Brands of TKR constructs were subdivided by fixation (cemented or uncemented), mobility of the bearing (mobile or fixed) and degree of constraint (cruciate retaining CR, posterior stabilized PS). NZJR and NJR data have shown that these characteristics influence revision rates and were therefore treated each subdivision as a separate construct.
No formal Institutional Review Board (IRB) approval was required as this was a review of the NZJR which already has IRB approval for publication of results stored in its registry.
The primary exposure used in this analysis was the TKR prosthesis construct. Construct groupings were defined using data recorded by the NZJR and based on the catalogue numbers of individual TKR prosthesis.
Prosthesis construct all-cause revision was estimated using the 1-Kaplan-Meier method, that is, an estimate of “net failure “. All-cause revision was defined using the first linked surgical revision; patients were censored at death. A revision was defined as a new operation in a previous TKR during which one or more of the components was exchanged, removed, manipulated or added. It included excision arthroplasty and amputation, but not soft tissue procedures.
The reference construct was the construct with the lowest all-cause revision rate with at least 1 000 patients at risk at the time point of interest for all procedures and for each stratum. The choice of 1 000 procedures of the same construct was based on simulation work by Sayers et al.  which demonstrated that 1 000 procedures at risk will give rise to a CI width of ~ 3 % (± 1·5 %). The difference in stratum-specific failure probabilities compared with the reference were calculated at 3, 5, 7 and 10 years for all prosthesis combinations that had 500 or more patients still at risk and also then stratified by gender. The difference and 95 % CI of the difference between the comparator prosthesis construct and the reference prosthesis construct was estimated at the specified time points. The standard error (SE) of the difference was constructed using a pooled estimate of the Greenwood . A Wald test was then used to compare the difference between the reference and the test prosthesis.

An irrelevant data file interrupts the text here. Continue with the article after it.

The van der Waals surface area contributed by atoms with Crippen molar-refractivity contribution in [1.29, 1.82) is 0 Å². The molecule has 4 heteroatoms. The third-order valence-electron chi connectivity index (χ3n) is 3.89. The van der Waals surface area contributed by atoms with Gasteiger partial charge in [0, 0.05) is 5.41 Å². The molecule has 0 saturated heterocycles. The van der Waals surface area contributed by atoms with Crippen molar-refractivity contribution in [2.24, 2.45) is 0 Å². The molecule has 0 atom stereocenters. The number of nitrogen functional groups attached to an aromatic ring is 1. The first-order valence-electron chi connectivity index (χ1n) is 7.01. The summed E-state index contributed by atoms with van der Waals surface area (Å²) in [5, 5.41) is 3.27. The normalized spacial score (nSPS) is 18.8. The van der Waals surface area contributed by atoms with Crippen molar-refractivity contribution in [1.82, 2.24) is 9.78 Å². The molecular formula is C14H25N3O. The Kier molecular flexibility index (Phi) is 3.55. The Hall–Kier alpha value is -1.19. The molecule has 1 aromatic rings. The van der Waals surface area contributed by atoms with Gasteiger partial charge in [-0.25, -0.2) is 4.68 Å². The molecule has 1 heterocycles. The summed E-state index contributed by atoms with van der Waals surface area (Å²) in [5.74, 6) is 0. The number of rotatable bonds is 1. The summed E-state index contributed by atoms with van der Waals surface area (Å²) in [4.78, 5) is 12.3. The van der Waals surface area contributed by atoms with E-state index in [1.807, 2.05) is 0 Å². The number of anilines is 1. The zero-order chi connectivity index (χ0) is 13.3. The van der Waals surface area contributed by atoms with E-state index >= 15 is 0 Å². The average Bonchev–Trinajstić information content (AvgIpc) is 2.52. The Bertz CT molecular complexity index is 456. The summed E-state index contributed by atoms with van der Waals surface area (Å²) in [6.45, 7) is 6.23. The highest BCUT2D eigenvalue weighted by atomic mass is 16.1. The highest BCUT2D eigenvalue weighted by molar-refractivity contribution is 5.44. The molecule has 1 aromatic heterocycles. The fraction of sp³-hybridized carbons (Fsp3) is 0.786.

The noninferiority margins chosen to illustrate the sensitivity of the choice were 20 and 100 % relative risk. The former represents the typical threshold used in clinical trials and the latter represents a doubling in cumulative probability of failure, as this is an easily interpretable outcome. Results are graphically reported for all comparator prosthesis constructs meeting the criterion at each time point of interest. These figures show the failure difference for each construct compared to the reference and the number of constructs still at risk. The threshold for graphical presentation, 500 procedures at risk, was chosen based on the previous work of Sayers et al.  as this would give rise to an individual CI width of ~ 5 % (± 2·5 %), implemented by Deere at al.  and because it complements the number of procedures at risk used by ODEP when evaluating devices at 10 years (www.odep.org.uk).